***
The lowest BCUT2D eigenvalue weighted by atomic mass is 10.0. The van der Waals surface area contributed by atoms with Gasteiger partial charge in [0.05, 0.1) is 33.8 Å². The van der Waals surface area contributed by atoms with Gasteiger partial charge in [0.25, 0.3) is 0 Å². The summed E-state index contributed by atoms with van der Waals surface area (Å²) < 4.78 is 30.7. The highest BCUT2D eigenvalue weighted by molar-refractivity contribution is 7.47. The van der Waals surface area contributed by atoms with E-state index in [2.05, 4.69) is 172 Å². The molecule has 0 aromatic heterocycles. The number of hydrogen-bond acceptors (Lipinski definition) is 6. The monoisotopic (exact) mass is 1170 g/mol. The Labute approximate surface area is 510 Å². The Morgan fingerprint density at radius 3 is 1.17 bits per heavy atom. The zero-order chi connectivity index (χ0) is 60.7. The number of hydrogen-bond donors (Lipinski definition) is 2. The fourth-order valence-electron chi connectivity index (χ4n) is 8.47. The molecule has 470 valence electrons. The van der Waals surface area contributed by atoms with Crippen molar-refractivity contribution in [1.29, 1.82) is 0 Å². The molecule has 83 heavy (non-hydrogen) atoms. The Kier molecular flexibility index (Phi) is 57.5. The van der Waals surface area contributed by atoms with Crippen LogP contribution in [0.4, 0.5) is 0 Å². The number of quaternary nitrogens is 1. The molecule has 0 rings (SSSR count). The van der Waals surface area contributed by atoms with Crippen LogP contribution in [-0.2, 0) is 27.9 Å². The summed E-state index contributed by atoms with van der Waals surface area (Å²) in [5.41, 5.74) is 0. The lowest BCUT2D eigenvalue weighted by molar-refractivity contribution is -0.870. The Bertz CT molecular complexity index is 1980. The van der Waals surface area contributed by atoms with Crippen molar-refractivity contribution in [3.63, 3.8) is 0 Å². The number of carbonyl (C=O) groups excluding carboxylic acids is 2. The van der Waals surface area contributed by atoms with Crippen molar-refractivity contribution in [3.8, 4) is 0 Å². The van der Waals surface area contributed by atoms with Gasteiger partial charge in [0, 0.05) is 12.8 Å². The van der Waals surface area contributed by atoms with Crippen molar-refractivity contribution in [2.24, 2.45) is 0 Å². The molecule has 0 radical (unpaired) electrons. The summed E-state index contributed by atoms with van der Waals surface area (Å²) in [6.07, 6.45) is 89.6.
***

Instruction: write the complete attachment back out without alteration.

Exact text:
The lowest BCUT2D eigenvalue weighted by atomic mass is 10.0. The van der Waals surface area contributed by atoms with Gasteiger partial charge in [0.05, 0.1) is 33.8 Å². The van der Waals surface area contributed by atoms with Gasteiger partial charge in [0.25, 0.3) is 0 Å². The summed E-state index contributed by atoms with van der Waals surface area (Å²) < 4.78 is 30.7. The highest BCUT2D eigenvalue weighted by molar-refractivity contribution is 7.47. The van der Waals surface area contributed by atoms with E-state index in [2.05, 4.69) is 172 Å². The molecule has 0 aromatic heterocycles. The number of hydrogen-bond acceptors (Lipinski definition) is 6. The monoisotopic (exact) mass is 1170 g/mol. The Labute approximate surface area is 510 Å². The Morgan fingerprint density at radius 3 is 1.17 bits per heavy atom. The zero-order chi connectivity index (χ0) is 60.7. The number of hydrogen-bond donors (Lipinski definition) is 2. The fourth-order valence-electron chi connectivity index (χ4n) is 8.47. The molecule has 470 valence electrons. The van der Waals surface area contributed by atoms with Crippen molar-refractivity contribution in [1.29, 1.82) is 0 Å². The molecule has 83 heavy (non-hydrogen) atoms. The Kier molecular flexibility index (Phi) is 57.5. The van der Waals surface area contributed by atoms with Crippen LogP contribution in [0.4, 0.5) is 0 Å². The number of quaternary nitrogens is 1. The molecule has 0 rings (SSSR count). The van der Waals surface area contributed by atoms with Crippen LogP contribution in [-0.2, 0) is 27.9 Å². The summed E-state index contributed by atoms with van der Waals surface area (Å²) in [5.41, 5.74) is 0. The lowest BCUT2D eigenvalue weighted by molar-refractivity contribution is -0.870. The Bertz CT molecular complexity index is 1980. The van der Waals surface area contributed by atoms with Crippen molar-refractivity contribution in [3.63, 3.8) is 0 Å². The number of carbonyl (C=O) groups excluding carboxylic acids is 2. The van der Waals surface area contributed by atoms with Crippen molar-refractivity contribution in [3.8, 4) is 0 Å². The van der Waals surface area contributed by atoms with Gasteiger partial charge in [0, 0.05) is 12.8 Å². The van der Waals surface area contributed by atoms with Crippen molar-refractivity contribution in [2.24, 2.45) is 0 Å². The molecule has 0 radical (unpaired) electrons. The summed E-state index contributed by atoms with van der Waals surface area (Å²) in [6.07, 6.45) is 89.6.